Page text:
Opportunity Zones were created under the Tax Cuts and Jobs Act to stimulate economic development and job creation by incentivizing long-term investments in low-income neighborhoods. States nominate blocks of low-income areas by census tract, which are then certified by the Secretary of the U.S. Treasury via his or her delegation of authority to the IRS. Through the IRS, investors can file Form 8996, Qualified Opportunity Fund, to create vehicles structured as either a partnership or corporation for the purpose of investing in an Opportunity Zone census track, whether in real estate or directly in businesses through equity. The fund is required to hold at least 90 percent of its assets in that qualifying Opportunity Zone area.
The Qualified Opportunity Fund must bring property new to the entity to be used in the Opportunity Zone. In addition, the Qualified Opportunity Fund must make substantial improvements to the property equal to the investment over a 30-month period (39 months if the substantial improvement period began prior to April 1, 2020 (Notice 2020-39). Businesses prohibited for Opportunity Zone investments include golf courses, country clubs, massage parlors, hot tub facilities, suntan facilities, racetracks or other facilities used for gambling, and liquor stores.
There are designated Qualified Opportunity Zones located in all 50 States, the District of Columbia, and five United States territories. Over the past three years, Qualified Opportunity funds have raised $75 billion, which has been a direct investment into the most underserved areas in our country.
An Opportunity Zone Fund investment provides potential tax savings in three ways:
#1: Tax Deferral through 2026. A taxpayer may defer the tax on a capital gain when investing in a Qualified Opportunity Fund if they comply with the investing timeframe restrictions. The taxpayer has 180 days to invest but Notice 2020-39 extended the investment deadline to Dec. 31, 2020 if the 180thday to invest would have fallen on or after April 1, 2020, and before Dec. 31, 2020.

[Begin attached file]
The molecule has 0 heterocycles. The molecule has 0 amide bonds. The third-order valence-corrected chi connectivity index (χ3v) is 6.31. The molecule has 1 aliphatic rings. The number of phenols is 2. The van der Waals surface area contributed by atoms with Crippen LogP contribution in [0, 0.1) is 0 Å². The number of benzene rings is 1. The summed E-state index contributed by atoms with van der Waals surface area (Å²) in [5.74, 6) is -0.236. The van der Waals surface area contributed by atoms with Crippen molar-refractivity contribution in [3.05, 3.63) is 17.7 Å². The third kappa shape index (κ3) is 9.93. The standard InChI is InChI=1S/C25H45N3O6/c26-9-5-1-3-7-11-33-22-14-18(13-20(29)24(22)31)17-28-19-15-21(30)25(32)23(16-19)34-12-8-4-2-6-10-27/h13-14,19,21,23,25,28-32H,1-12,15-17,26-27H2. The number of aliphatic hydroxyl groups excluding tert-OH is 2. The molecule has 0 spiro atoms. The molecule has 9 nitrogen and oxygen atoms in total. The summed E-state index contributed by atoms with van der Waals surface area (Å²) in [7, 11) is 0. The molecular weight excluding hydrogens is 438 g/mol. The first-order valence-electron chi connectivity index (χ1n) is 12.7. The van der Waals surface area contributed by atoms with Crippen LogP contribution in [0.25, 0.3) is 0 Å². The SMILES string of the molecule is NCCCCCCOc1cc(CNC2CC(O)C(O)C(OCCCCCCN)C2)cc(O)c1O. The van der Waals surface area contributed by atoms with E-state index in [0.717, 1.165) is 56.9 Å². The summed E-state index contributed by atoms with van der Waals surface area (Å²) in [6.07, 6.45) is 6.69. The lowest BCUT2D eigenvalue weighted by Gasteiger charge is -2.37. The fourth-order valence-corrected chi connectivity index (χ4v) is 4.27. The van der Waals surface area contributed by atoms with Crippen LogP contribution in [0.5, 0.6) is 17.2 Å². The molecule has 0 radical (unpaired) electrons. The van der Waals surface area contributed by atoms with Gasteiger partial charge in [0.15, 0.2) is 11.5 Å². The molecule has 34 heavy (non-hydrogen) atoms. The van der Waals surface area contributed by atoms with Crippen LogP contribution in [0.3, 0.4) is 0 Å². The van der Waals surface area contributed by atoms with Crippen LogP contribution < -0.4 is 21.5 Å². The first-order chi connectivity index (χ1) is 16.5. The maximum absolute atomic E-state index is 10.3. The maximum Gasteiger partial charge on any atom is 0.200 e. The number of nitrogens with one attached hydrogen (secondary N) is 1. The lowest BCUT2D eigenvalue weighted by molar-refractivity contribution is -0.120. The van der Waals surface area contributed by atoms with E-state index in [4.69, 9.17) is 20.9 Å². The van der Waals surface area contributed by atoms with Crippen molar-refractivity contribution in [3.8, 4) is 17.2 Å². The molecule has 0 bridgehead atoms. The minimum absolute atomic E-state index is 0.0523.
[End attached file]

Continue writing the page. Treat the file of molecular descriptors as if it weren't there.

#2: Step up in tax basis of deferred gains. The “5-year, 10% basis increase” is still available for taxpayers through Dec. 31, 2021.
Example: In July 2021, a taxpayer sells a zero-basis business for $5 million, which triggers a $5 million capital gain. The taxpayer invests the entire amount in a Qualified Opportunity Zone Fund within the timeframe restrictions, resulting in no tax on the sale proceeds in 2021. On Nov. 1, 2026, the taxpayer receives a 10% adjustment to their cost basis in the Qualified Opportunity Zone investment amounting to $500,000. On Dec. 31, 2026, the taxpayer must recognize the deferred gain on the sale of the investment, and their cost basis for determining the total gain is $500,000. Assuming the overall value of the Quality Opportunity Zone investment has not decreased, then the taxpayer will pay the capital gain on $4.5 million ($5 million 2021 gain, reduced by the 5-year 10% basis adjustment of $500,000) and the taxpayer must reflect that gain on their 2026 federal income tax return to be filed in 2027.
#3: No tax on appreciation. If a taxpayer stays in the Qualified Opportunity Fund for at least 10 years the cost basis of the property will equal the fair market value on the date of sale/exchange.
Example: In 2021, a taxpayer makes a $5 million investment in a Qualified Opportunity Zone Fund. In 2035, the taxpayer sells the investment for $10 million. The $5 million in appreciation is not taxable. At current federal capital gains rates, that is a tax saving of over $1 million. The taxpayer will, however, have phantom income (taxable income without corresponding sale) on the original $5 million investment in 2027 for the 2026 tax year, since the investment in the fund was held beyond Dec. 31, 2026, when the deferred gain on the original investment must be recognized.
The capital gains tax rate in 2026 is unclear. It is possible President-elect Biden will raise the rates to 39.6%, plus the 3.8% Obamacare tax. The year 2026 occurs after the 2024 presidential election, which may result in another change in administration and possible tax rate changes. It is clear, however, that billions of dollars of deferred capital gains may be recognized in 2026.
Editor’s note: This article was originally published on the Intuit® Tax Pro Center.